Heather Exner-Pirot is the director of energy, natural resources and environment at the Macdonald-Laurier Institute.
Teck, the Canadian miner, can now focus on its core base metals business, in particular copper, as it bets on strong returns in the years to come. Swiss commodities giant Glencore can build up its coal empire, adding the steelmaking coal assets to its vast thermal coal trade.
But the deal also reveals how coal has its own set of rules. Despite how profitable and strategic Teck’s coal resources are, they will soon come under foreign control. It is hard to imagine this unfolding the same way for any other commodity.
Coal is an essential, ubiquitous material. It is the workhorse of the global power sector, accounting for more than a third of global electricity generation. And it is indispensable in steelmaking. The burning of coke, a coal-based fuel, produces the carbon monoxide needed to convert iron ore into a liquid, alongside high temperatures. The majority of steel in the world is made with coking coal, also known as metallurgical coal.
Owing to its carbon intensity, it has a terrible reputation. Investors and shareholders, not to mention Western governments, shun it. Teck’s intention to spin off its coal business is linked to shareholder desires to see a decoupling of its metals and coal businesses out of environmental concerns, which have weighed on its valuation. Even as it pursues Teck’s coal assets, Glencore is doing the same; it plans to separate its metals and coal businesses within two years and sought Teck’s premium steelmaking coal to make its other coal holdings more palatable.
But shareholder distaste for coal is increasingly divorced from its economics. Coal is still highly profitable. Last year witnessed high prices and record demand, in part owing to the fallout from the Russian invasion of Ukraine. Both Teck and Glencore benefited greatly. Teck earned record profits of $4.9-billion, with coal accounting for 75 per cent of that. Glencore’s core profit rose 60 per cent to a record US$34.1-billion, more than half of which came from coal production.
Teck’s steelmaking coal assets in B.C.’s Elk Valley are world-class – high-quality, with decades of reserves and a low carbon intensity relative to other deposits. Glencore’s deal for them will see it partnering with Japan’s Nippon Steel NPSCY and South Korea’s PISCO PKX-N, who will take minority stakes. The fact that the deal includes two of the world’s biggest steel producers is evidence that these coal assets have long-term customers. This deal is not about Teck unloading a bad asset; it is about removing the ESG noose around its neck.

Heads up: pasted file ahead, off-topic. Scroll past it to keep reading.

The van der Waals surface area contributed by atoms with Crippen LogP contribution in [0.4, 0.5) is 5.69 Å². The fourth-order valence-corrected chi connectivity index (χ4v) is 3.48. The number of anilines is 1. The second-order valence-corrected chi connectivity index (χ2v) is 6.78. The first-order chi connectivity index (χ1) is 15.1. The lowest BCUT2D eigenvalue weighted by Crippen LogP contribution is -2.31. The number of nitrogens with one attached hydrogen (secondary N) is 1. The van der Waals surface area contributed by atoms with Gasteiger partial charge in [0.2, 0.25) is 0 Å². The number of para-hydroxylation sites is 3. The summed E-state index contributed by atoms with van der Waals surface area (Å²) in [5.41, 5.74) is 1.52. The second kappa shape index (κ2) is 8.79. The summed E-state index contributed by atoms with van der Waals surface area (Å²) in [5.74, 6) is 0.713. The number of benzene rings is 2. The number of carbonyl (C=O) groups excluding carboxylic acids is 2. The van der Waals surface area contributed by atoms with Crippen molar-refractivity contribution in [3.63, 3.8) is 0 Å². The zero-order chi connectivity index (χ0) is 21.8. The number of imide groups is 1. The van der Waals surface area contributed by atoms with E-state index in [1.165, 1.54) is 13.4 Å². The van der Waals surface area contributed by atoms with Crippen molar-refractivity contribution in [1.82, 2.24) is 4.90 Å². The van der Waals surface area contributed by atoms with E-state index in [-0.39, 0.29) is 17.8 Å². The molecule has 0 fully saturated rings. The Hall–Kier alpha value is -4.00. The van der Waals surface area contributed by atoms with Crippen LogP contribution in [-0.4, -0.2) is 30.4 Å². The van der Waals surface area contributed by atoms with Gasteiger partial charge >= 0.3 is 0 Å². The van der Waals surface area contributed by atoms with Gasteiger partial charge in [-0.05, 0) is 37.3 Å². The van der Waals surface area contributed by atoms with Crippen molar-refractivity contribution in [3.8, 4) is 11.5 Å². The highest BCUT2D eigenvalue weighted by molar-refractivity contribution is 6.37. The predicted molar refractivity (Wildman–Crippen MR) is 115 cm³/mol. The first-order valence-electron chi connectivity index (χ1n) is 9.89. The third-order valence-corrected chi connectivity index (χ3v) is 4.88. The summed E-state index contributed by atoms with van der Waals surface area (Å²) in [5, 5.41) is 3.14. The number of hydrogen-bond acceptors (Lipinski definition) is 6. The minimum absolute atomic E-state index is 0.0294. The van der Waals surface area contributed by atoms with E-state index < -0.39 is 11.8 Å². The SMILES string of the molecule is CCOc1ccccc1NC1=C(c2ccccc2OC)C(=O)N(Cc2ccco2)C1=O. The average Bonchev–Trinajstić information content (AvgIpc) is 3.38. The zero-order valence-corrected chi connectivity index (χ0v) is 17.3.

That’s poor justification for letting such vital assets end up in foreign hands. Yet the federal government will likely let the deal happen.
Federal scrutiny of foreign investment and takeovers in our domestic mining sector has grown of late, as the need for friendly sources of critical minerals grows. As The Globe and Mail reported last month, Canadian firms have mainly been the targets, rather than pursuers, of acquisitions in the sector in the past decade. Canada has toughened the Investment Canada Act as a result.
While the Teck-Glencore deal will raise similar concerns, it has been designed to skirt them. Teck’s news release could have been written by Ottawa. It aligns with the federal government’s recent Critical Minerals Strategy and commits to remaining a Canadian-based miner focused on “future-oriented metals,” “an electric vehicle battery recycling facility” and support for “junior Canadian mining and exploration companies.” It also preserves B.C.’s coal mining jobs and revenues.
There’s a parallel universe where a G7 country protects its most exquisite metallurgical coal deposit, required to produce a critical material for any advanced economy, energy system or military. That introduces policy to reshore and build up its domestic steel industry in an era of growing geopolitical turbulence.
The world in 2023 is not this place. And Canada is not that G7 country. Indeed, the world view of the current federal and B.C. governments sees the decline of coal as both imminent and necessary. There is no way they will make the argument that the material is a strategic resource that must remain under Canadian ownership.
But coal is not going anywhere. Some countries will benefit, economically and strategically, from controlling it. Canada will not be among them.